発行元 Progressive Management .
Professionally converted for accurate flowing-text e-book format reproduction, this unique USAF publication traces the AAFs development of aerial night fighting, including technology, training, and tactical operations in the North African, European, Pacific, and Asian theaters of war. In this effort the United States never wanted for recruits in what was, from start to finish, an all-volunteer night fighting force.
For combatants, a constant in warfare through the ages has been the sanctuary of night, a refuge from the terror of the days armed struggle. On the other hand, darkness has offered protection for operations made too dangerous by daylight. Combat has also extended into the twilight as day has seemed to provide too little time for the destruction demanded in modern mass warfare.
In World War II the United States Army Air Forces (AAF) flew nighttime missions to counter enemy activities under cover of darkness. Allied air forces had established air superiority over the battlefield and behind their own lines, and so Axis air forces had to exploit the nights protection for their attacks on Allied installations. AAF night fighters sought to deny the enemy use of the night for these attacks. Also, by 1944 Allied daylight air superiority made Axis forces maneuver and resupply at night, by air, land, and sea. U.S. night fighters sought to disrupt these activities as an extension of daylight interdiction and harassment efforts. The AAF would seek to deny the enemy the night, while capitalizing on the night in support of daylight operations.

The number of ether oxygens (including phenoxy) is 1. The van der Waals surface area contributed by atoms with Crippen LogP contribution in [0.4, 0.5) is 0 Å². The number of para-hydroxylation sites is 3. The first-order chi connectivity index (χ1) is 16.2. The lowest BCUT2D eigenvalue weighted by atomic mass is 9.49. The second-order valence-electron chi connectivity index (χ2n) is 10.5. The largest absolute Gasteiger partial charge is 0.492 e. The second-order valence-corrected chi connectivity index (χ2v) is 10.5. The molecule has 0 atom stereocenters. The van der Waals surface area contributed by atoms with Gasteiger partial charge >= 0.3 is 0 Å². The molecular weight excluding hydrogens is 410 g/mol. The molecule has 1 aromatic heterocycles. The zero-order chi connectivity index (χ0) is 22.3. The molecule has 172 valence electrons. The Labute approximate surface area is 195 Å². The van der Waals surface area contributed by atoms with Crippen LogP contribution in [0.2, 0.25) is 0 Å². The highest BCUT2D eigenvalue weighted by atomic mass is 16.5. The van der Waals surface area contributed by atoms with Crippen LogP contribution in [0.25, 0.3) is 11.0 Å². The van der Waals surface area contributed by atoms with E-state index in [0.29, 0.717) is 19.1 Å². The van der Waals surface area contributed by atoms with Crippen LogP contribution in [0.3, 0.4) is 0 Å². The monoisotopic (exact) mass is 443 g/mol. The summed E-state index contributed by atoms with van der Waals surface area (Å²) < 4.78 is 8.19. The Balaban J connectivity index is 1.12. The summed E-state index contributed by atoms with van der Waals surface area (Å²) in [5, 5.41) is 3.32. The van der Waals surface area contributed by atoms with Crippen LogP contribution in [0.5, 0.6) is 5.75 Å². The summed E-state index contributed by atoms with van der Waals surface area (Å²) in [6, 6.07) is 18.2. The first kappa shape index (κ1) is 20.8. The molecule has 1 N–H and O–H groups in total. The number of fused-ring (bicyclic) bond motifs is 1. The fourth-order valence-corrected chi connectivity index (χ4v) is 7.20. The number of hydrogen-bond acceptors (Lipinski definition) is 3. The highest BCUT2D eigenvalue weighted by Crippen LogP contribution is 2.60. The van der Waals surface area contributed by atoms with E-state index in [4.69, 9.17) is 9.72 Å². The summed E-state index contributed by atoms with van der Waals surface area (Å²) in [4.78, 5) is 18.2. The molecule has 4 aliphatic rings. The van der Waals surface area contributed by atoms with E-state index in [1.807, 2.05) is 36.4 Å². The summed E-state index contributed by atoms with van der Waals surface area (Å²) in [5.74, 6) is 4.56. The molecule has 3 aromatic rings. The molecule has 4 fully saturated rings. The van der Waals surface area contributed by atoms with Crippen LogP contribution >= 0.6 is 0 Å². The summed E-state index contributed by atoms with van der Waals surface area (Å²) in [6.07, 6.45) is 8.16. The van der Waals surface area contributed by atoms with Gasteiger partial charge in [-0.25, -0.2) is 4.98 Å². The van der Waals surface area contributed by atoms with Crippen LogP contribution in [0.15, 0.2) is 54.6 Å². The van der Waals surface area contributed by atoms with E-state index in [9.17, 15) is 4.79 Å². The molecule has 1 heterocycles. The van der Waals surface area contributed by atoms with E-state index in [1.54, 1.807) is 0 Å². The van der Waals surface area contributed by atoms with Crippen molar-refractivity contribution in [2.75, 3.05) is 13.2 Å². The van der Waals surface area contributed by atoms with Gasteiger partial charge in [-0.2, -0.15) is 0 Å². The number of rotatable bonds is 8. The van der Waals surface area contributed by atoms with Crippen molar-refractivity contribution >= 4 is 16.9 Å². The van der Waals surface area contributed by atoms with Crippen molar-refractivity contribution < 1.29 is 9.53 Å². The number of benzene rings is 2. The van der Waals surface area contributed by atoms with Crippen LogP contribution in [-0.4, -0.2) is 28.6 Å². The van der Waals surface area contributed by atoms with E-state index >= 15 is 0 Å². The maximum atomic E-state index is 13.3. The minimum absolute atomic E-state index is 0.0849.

The first true night fighter aircraft were British, struggling to hunt down German Zeppelins lurking in the night skies over England in 1915. These slow behemoths were sitting ducks in daylight, so they were used primarily after dark. For six months British airmen struggled to find the Zeppelins and shoot them down. This effort exposed several problems: once notified, how to ascend and reach the enemys altitude before he flew out of range; how to find the enemy in a darkened sky; and, finally, how to knock him down. Technology soon provided answers, allowing R. A. J. Warneford to use aerial bombs to claim the first Zeppelin in June 1915. British night defenses exacted an increasing toll, claiming 79 of the 123 airships Germany built for the war.
The enemy then switched from Zeppelins to a bomber airplane offensive against England. At first striking by day, German Gothas and Giants soon sought the nights protection from British defenses. What airmen lost in bombing accuracy by flying at night they more than made up in safety against enemy defenses. The night assault caught the publics imagination, but caused no serious damage. British planes performed well against German bombers protected by machine guns and the dark; in fact, the night itself proved the greater danger. In nineteen night raids, the defense, guided by radio intercepts, ground observers, searchlights, and blind luck, claimed twenty-four invading bombers, while thirty-six others were destroyed in unrelated crashes. Together, German bombers and airships claimed about 1,400 dead on the ground and nearly 3,400 injured, enough to threaten the British sense of pride and breach the insular protection previously afforded by the English Channel. Though the German aerial offensive hardly threatened the British war effort, it did force a diversion of eight hundred British fighters from the Western Front, where they were sorely needed. Though primitive, this first Battle of Britain set the stage for the aerial night fighting in the next war.